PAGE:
saavedra77: Back to the byte mines ... (us)
[personal profile] saavedra77
A dark science fiction drama: "A world divided. A society consumed by drugs. And one outsider who dares to make a difference. Brave. New. World!" Coming soon to theaters in 3D & Digital Surround Sound. You'll feel like you're there! Video game in stores December first. Multiplayer online role-playing game scheduled for release in January.


I'm really glad that Stuart McMillen's cartoon illustrating that passage from Neil Postman's Amusing Ourselves To Death is going around.

I'm 100% with Portman's main thesis: In 1984, Orwell summed up the various totalitarian-isms that strangled European and Asian societies during the twentieth century. But Huxley's Brave New World more accurately perceived the way that the wind was blowing in Western society (and maybe societies everywhere, eventually): sharper class stratification; a superficial mass media & marketing culture; the pharmaceutical-ization of our bodies.

My two cents: I think that we've paid more attention to Orwell's dystopia not only because (as Portman says) it flattered us, but because 1984 was terrifying and didn't require much imagination--we'd seen Orwellian societies. Huxley's dystopia seemed more tragic than terrifying, and too science-fiction.

But if Huxley’s dystopia reads less like science fiction, today, it still is. If the trends are more recognizable, the author’s decision to set his story in the far future feels no less appropriate. We’re certainly not on the verge of a genetically-engineered caste system.

Moreover, many of Huxley’s fears seem decidedly hyperbolic and anachronistic, on this side of the Summer of Love: for example, associating widespread recreational sex and a ready supply of contraceptives with the obsolescence of the family; or imagining periodic acid-trip “holidays” as a means of keeping citizens happily in order.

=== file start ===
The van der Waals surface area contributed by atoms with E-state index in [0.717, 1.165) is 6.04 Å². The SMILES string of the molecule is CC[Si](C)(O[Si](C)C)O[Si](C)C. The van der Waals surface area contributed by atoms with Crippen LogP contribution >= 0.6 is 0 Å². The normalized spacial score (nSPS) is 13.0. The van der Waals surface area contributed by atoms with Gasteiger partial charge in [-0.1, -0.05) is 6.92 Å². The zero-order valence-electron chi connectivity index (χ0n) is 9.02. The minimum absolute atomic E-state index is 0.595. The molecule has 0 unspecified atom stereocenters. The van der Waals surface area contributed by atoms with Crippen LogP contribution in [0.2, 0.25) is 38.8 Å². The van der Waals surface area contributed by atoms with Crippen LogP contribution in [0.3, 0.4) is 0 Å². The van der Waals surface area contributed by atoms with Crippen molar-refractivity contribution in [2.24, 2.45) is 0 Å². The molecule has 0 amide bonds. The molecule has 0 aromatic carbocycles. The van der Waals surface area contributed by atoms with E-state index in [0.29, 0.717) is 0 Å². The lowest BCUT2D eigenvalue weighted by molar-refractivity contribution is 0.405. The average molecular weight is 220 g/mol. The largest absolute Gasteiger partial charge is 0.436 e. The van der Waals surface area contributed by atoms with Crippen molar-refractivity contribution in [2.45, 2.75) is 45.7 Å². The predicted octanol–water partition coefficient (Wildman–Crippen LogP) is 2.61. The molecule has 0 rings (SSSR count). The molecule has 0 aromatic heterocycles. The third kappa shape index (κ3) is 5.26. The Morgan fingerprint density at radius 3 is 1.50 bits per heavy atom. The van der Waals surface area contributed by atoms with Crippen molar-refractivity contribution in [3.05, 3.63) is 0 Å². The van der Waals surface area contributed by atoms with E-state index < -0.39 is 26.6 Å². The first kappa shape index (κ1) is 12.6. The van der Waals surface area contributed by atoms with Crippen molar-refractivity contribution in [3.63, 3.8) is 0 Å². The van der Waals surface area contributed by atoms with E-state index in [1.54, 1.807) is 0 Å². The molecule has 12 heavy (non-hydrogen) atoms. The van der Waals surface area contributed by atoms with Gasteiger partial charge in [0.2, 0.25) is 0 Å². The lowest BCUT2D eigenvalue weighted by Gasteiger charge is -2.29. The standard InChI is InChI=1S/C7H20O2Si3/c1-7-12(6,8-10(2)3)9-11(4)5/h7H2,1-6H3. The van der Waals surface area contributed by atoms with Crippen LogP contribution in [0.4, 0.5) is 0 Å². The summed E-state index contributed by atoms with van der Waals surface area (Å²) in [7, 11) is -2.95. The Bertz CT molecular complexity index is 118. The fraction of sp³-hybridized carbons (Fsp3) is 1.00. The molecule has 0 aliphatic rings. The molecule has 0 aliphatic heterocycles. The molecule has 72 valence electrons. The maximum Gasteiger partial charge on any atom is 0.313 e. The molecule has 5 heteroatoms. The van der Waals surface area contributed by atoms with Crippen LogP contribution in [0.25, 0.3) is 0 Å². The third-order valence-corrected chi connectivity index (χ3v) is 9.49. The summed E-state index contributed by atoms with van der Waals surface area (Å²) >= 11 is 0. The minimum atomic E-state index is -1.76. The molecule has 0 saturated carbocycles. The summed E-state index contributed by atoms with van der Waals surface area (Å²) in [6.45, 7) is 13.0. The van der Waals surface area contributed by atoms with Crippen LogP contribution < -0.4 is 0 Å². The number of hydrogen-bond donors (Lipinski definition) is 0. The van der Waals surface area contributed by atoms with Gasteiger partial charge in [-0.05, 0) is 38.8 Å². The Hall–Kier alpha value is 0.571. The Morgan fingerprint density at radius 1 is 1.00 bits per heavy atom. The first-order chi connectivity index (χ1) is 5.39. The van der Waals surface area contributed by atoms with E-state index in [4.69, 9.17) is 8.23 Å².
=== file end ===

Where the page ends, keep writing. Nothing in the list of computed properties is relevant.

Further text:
Certainly, some have warned that the growing prevalence of mood-altering drugs represents a form of pharmacological social engineering: numbing us to real life so that we can focus exclusively on consuming and producing. But if drugs are being prescribed for the wrong reasons or to people who don’t really need them, we still have the problem of distinguishing legitimate therapeutic use.

Then we come to the problem of that ubiquitous, market-driven mass culture, its slick surfaces and hollowness, the feared “dumbing down.” Critics warn that depth, critical thinking, and face-to-face social skills are being lost in this new onrush of images and sensations.

I question the nostalgia of that sentiment: as the Welsh critic Raymond Williams once commented, the Golden Age moves with us into the future, always back there over the last hill. We can’t be too surprised that pop-culture is superficial. No society has ever been composed exclusively of poets, philosophers, and great minds–they are only the people we remember. Moreover, one could argue that the internet are related media teaching new forms of literacy and fluency. Maybe the Web will live up to its early promise, proving the bound-book traditionalists wrong. And our insuperable cynicism may yet save our minds and wallets from the market.

Fortunately or unfortunately, though, we are probably not going to be able to disembark from this train. Twenty-first century Americans appear quite comfortable with that mass media market culture. One hopes it’s not too much to ask that they read Brave New World, somewhere along the way.

Or maybe we should just make a movie?
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saavedra77: Back to the byte mines ... (Default)
Anthony Diaz

December 2014

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